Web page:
SAN FRANCISCO (WOMENSENEWS)–As maternal mortality in the United States has risen in recent years, the rate of maternal deaths in California has dropped to one-third the national level.

That has drawn attention to an underpublicized organization that now boasts partnerships with 126, or half, of the state’s hospitals providing maternity care.

The group, the California Maternal Quality Care Collaborative, was founded in 2006 with a mission to end preventable morbidity, mortality and racial disparities in maternity care.

In the years since, with just 12 staff members–not all of whom work full time for the program–and very little fanfare, the group has worked with birthing facilities throughout the state to implement "safety bundles," a standardized set of best practices.

Its first sets have targeted two major culprits in maternal death: obstetric hemorrhage and preeclampsia.

A forthcoming set, to launch in early 2016, will aim at reducing unnecessary Cesarean section births and promoting vaginal delivery, particularly among first-time mothers. The group recently received funding for this new initiative from the California HealthCare Foundation.

The California Department of Public Health singled out the group’s "hospital quality improvement strategies" as one of several likely factors behind the state’s decline in maternal deaths, in a Maternal, Child and Adolescent Health Bulletin published in May 2015.

Over the next year, the California Maternal Quality Care Collaborative will use incoming data from each of its 126 participating hospitals to determine whether there is a correlation between implementing the safety bundles and improved patient outcomes.

Positive Trend

Certainly, the group’s efforts have coincided with an extraordinarily positive trend in California, which has the highest number of annual births of any state in the country.

Over the first six years of the group’s existence, California’s maternal mortality rate dropped by more than half, from around 17 deaths per 100,000 live births in 2006 to around 7 deaths in 2013, according to the California Department of Public Health. Those figures refer to deaths from obstetric causes within 42 days postpartum.

Maternal deaths in the state are declining among both African American and white women, though mortality rates among African American women in California remain three-to-four times higher than those of their white counterparts. That is a slight decline from the period between 2005 and 2007, when an African American woman’s risk was four-to-five times greater than a white woman’s.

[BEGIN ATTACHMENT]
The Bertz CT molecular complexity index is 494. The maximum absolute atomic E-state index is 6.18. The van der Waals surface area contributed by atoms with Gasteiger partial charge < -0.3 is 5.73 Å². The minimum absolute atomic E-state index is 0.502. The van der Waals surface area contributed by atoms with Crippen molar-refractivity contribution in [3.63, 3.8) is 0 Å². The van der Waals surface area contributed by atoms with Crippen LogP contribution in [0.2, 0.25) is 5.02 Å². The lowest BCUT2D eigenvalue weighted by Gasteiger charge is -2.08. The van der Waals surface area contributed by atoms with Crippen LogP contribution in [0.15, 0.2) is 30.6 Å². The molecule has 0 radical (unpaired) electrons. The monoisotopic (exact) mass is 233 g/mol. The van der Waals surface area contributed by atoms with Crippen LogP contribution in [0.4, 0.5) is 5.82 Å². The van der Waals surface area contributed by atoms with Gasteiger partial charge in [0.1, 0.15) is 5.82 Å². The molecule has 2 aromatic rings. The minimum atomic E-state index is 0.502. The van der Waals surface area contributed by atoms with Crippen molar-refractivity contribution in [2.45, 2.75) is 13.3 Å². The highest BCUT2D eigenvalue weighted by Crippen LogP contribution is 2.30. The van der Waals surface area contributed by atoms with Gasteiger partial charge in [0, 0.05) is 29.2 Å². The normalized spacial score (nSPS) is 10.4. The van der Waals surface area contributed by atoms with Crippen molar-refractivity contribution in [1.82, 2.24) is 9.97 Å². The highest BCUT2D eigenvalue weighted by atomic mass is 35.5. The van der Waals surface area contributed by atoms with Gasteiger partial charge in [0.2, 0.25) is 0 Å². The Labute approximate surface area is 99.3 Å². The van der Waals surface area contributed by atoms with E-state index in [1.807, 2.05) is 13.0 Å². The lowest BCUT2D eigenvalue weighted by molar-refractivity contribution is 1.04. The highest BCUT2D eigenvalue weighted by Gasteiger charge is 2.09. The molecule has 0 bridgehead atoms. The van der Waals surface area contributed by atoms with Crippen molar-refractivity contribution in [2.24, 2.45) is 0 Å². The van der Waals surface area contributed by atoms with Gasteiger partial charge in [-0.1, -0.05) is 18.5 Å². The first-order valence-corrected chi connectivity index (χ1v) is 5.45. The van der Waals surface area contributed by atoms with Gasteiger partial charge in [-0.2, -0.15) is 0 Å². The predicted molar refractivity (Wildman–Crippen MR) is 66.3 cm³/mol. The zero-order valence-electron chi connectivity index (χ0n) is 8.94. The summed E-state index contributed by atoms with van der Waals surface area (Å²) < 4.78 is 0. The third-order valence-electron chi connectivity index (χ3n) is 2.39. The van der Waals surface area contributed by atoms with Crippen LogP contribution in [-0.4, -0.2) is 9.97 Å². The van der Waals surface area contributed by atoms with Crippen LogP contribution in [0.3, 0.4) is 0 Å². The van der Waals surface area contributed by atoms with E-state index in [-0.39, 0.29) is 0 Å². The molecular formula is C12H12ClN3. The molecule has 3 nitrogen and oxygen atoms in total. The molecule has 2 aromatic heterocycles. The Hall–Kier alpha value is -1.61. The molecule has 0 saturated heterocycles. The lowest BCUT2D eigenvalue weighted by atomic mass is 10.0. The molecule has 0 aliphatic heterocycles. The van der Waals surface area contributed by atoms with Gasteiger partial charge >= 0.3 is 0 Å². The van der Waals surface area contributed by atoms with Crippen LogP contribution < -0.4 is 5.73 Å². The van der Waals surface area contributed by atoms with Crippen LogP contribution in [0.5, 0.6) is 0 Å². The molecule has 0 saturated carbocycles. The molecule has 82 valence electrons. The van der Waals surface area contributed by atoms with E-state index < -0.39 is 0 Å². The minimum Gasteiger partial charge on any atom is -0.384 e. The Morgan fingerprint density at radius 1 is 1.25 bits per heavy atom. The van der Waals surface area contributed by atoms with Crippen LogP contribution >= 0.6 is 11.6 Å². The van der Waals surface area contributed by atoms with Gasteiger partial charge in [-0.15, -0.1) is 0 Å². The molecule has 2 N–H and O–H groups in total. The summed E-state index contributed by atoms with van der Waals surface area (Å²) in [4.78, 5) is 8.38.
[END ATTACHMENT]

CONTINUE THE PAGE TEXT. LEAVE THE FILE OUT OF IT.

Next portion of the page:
Those improving numbers made California a model for a national maternal mortality initiative launched earlier this year by a federal bureau that administers child and maternal health programs.

One of the first actions of that bureau was to fund a $4 million, four-year project, the Alliance for Innovation on Maternal Health, made up of public-private partners, including the California initiative.

In addition, in September, the Centers for Medicare and Medicaid Services announced $110 million in funding for 17 national, regional and state health care facilities and organizations to focus on 10 core safety topics over the next year, including obstetrical hemorrhage and preeclampsia.

"The more attention anybody pays to these problems, the better," Dr. Elliott Main, the medical director of the California initiative, said in a recent interview at its Stanford site.

Mortality Rates Worsen

Main, a San Francisco Bay Area OB-GYN, travels back and forth to Washington, D.C., almost weekly to weigh in on various efforts to bring down a national maternal death rate that surpasses every other developed country.

Women in the U.S. face a 14-in-100,000 risk of maternal death; twice that of women in Canada, according to a recent report by the United Nations and the World Bank. The report relied on data from a survey led by the World Health Organization, which found that the U.S. was one of just 13 countries where maternal mortality rates have worsened between 1990 and 2015.

In Main’s home state, the numbers are improving, but he is still troubled by the higher rate of maternal mortality among African American women. The reasons behind that disparity remain poorly understood, he said.

Dr. Tracy Flanagan is director of women’s health for Kaiser Permanente Northern California, a network of 15 hospitals that perform a combined 39,000 deliveries every year. Her network has been involved with the California Maternal Quality Care Collaborative for more than five years.

Flanagan, in an email interview, lauded the initiative for providing a "comprehensive, organized and evidence-based approach in identifying and treating women at high risk for adverse outcomes." She said her group has also been able to share their expertise with other local and state maternity systems and clinicians.

California’s efforts to combat maternal mortality have drawn the attention of health care providers and women’s health advocates from all over the world.

Between January 2014 and this past July, the online toolkit provided by the maternal care collaborative, "Improving Response to Preeclampsia," was downloaded 5,781 times by users in 70 countries.

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